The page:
The Los Angeles County Metropolitan Transportation Authority (Metro) is developing requests for proposals (RFPs) for three transit projects funded by Measure M, a regional half-cent tax increase that voters approved in 2016, according to The Source. The agency is pursuing public-private partnerships (P3s) for all three.
The RFPs will be based in part on unsolicited P3 proposals Metro received for the projects from the private sector earlier this year, the Architect's Newspaper reported. Those projects are the Sepulveda Transit Corridor, the West Santa Ana Branch Transit Corridor and an expansion of the agency's ExpressLanes system.
Metro officials are looking to P3s for the potential to channel private-industry innovation and to achieve a faster delivery than past construction projects.
Three-quarters of Americans said they'd be willing to pay higher taxes or tolls to fund infrastructure improvements as long as they can be sure that's what the money is being used for, according to a recent HNTB poll. Even more said they'd support the idea if those projects were backed by legal mandates for how the funds could be used. Roughly three-quarters of respondents also backed the use of P3s to complete that work.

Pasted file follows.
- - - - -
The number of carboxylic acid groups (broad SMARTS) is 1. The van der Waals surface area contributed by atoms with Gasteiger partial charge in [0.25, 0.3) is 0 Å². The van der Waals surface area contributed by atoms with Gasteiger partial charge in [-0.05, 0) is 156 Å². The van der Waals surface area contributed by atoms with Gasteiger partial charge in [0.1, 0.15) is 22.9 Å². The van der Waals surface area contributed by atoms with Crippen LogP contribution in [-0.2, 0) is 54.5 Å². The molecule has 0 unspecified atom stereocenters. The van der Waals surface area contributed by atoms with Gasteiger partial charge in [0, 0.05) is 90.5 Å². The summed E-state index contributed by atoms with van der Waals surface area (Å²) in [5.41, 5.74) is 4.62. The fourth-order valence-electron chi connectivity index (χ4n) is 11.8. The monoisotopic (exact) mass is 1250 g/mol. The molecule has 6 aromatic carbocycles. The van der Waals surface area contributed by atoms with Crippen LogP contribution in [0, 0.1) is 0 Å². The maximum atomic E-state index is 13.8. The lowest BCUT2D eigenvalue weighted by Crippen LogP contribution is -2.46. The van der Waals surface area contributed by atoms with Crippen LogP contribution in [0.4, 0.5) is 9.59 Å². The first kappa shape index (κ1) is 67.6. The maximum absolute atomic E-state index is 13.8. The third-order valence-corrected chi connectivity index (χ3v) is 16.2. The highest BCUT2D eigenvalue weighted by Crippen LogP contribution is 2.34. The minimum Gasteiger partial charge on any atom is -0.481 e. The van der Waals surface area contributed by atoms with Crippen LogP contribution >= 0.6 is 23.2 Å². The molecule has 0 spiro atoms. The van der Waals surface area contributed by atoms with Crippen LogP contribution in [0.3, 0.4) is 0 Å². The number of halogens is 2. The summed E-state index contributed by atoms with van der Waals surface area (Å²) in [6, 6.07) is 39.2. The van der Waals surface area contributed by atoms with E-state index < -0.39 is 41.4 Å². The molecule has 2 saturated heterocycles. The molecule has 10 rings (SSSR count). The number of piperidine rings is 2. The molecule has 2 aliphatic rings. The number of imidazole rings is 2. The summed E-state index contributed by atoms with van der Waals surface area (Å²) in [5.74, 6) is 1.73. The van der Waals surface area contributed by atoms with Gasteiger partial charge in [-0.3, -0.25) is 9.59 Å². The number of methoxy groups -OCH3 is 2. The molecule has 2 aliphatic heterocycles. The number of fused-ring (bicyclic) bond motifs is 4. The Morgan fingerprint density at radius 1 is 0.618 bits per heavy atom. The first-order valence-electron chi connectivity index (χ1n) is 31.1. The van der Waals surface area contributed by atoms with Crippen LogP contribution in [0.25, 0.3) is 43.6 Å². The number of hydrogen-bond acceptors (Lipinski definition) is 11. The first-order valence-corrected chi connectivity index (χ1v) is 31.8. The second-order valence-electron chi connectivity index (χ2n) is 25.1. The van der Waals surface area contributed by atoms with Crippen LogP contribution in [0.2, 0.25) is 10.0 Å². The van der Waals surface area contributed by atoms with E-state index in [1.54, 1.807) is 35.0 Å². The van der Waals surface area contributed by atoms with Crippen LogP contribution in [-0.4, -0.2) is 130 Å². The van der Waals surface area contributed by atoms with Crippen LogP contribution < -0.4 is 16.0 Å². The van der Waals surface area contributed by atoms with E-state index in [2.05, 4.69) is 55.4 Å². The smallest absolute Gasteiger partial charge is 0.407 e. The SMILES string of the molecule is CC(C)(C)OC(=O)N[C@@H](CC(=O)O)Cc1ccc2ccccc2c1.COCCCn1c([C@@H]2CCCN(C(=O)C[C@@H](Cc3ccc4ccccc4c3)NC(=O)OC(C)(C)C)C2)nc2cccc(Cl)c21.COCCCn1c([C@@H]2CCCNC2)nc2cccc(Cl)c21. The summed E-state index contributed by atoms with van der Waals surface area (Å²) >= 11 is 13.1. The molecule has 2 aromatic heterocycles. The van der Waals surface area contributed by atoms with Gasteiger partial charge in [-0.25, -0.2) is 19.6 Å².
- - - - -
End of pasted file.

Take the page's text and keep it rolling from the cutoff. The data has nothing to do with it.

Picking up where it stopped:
The results of a Bloomberg poll earlier this year reflected a similar attitude toward infrastructure funding. Just over half of respondents (55%) supported an increase in the federal gas tax if they could be assured the money would improve the roads they traveled.
Federal lawmakers are warming up to the idea of raising the federal gas tax, which is currently 18.4 cents per gallon and hasn't changed since 1993. The gas tax feeds the Highway Trust Fund (HTF), which allocates the lion's share of money for state and local transportation projects. Lawmakers are also considering per-mile charges and additional sales and tire taxes to grow the HTF's coffers.
While the federal government has long been hesitant to increase the gas tax, many states haven't been so hesitant in raising theirs. California lawmakers, for example, approved an increase of 12 cents per gallon earlier this year to help pay for a $52 billion state infrastructure improvement program. Indiana legislators recently approved an extra 10 cents per gallon, which would increase by 1 cent each year for seven years, to help fund its $5 billion infrastructure initiative.